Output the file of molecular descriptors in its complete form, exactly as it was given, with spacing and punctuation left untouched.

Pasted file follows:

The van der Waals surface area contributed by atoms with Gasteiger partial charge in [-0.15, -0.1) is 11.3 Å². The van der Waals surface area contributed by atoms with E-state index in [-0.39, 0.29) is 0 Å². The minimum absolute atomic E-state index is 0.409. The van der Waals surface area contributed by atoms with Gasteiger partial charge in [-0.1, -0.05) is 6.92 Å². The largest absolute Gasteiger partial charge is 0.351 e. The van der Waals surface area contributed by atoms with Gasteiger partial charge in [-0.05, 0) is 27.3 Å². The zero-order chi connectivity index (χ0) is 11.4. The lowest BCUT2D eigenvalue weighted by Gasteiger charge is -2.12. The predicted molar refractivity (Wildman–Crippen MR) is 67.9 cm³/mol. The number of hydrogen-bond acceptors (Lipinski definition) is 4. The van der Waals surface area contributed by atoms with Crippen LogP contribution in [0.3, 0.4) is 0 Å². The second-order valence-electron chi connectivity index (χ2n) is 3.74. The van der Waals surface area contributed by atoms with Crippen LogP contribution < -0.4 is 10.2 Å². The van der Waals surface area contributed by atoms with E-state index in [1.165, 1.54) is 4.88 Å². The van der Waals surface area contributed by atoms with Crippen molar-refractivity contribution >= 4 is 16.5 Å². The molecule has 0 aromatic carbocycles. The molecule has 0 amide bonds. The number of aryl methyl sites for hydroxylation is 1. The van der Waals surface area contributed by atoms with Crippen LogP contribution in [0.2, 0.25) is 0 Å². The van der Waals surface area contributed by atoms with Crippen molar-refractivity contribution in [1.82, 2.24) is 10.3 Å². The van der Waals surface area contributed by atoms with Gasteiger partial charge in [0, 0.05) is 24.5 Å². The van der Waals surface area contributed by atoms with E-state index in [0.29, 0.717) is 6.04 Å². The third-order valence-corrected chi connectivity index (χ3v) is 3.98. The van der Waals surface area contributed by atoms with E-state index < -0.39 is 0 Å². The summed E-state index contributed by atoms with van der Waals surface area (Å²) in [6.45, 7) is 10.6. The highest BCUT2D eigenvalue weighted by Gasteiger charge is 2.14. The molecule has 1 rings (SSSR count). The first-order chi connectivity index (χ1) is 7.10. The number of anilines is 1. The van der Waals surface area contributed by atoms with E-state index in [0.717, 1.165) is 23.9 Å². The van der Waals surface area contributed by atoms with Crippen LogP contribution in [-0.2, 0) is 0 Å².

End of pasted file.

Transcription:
The van der Waals surface area contributed by atoms with Gasteiger partial charge in [-0.15, -0.1) is 11.3 Å². The van der Waals surface area contributed by atoms with E-state index in [-0.39, 0.29) is 0 Å². The minimum absolute atomic E-state index is 0.409. The van der Waals surface area contributed by atoms with Gasteiger partial charge in [-0.1, -0.05) is 6.92 Å². The largest absolute Gasteiger partial charge is 0.351 e. The van der Waals surface area contributed by atoms with Gasteiger partial charge in [-0.05, 0) is 27.3 Å². The zero-order chi connectivity index (χ0) is 11.4. The lowest BCUT2D eigenvalue weighted by Gasteiger charge is -2.12. The predicted molar refractivity (Wildman–Crippen MR) is 67.9 cm³/mol. The number of hydrogen-bond acceptors (Lipinski definition) is 4. The van der Waals surface area contributed by atoms with Crippen LogP contribution in [0.3, 0.4) is 0 Å². The second-order valence-electron chi connectivity index (χ2n) is 3.74. The van der Waals surface area contributed by atoms with Crippen LogP contribution < -0.4 is 10.2 Å². The van der Waals surface area contributed by atoms with E-state index in [1.165, 1.54) is 4.88 Å². The van der Waals surface area contributed by atoms with Crippen molar-refractivity contribution >= 4 is 16.5 Å². The molecule has 0 aromatic carbocycles. The molecule has 0 amide bonds. The number of aryl methyl sites for hydroxylation is 1. The van der Waals surface area contributed by atoms with Crippen LogP contribution in [0.2, 0.25) is 0 Å². The van der Waals surface area contributed by atoms with Crippen molar-refractivity contribution in [1.82, 2.24) is 10.3 Å². The van der Waals surface area contributed by atoms with Gasteiger partial charge in [0, 0.05) is 24.5 Å². The van der Waals surface area contributed by atoms with E-state index in [0.29, 0.717) is 6.04 Å². The third-order valence-corrected chi connectivity index (χ3v) is 3.98. The van der Waals surface area contributed by atoms with E-state index < -0.39 is 0 Å². The summed E-state index contributed by atoms with van der Waals surface area (Å²) in [6.45, 7) is 10.6. The highest BCUT2D eigenvalue weighted by Gasteiger charge is 2.14. The molecule has 1 rings (SSSR count). The first-order chi connectivity index (χ1) is 7.10. The number of anilines is 1. The van der Waals surface area contributed by atoms with E-state index in [0.717, 1.165) is 23.9 Å². The van der Waals surface area contributed by atoms with Crippen LogP contribution in [-0.2, 0) is 0 Å².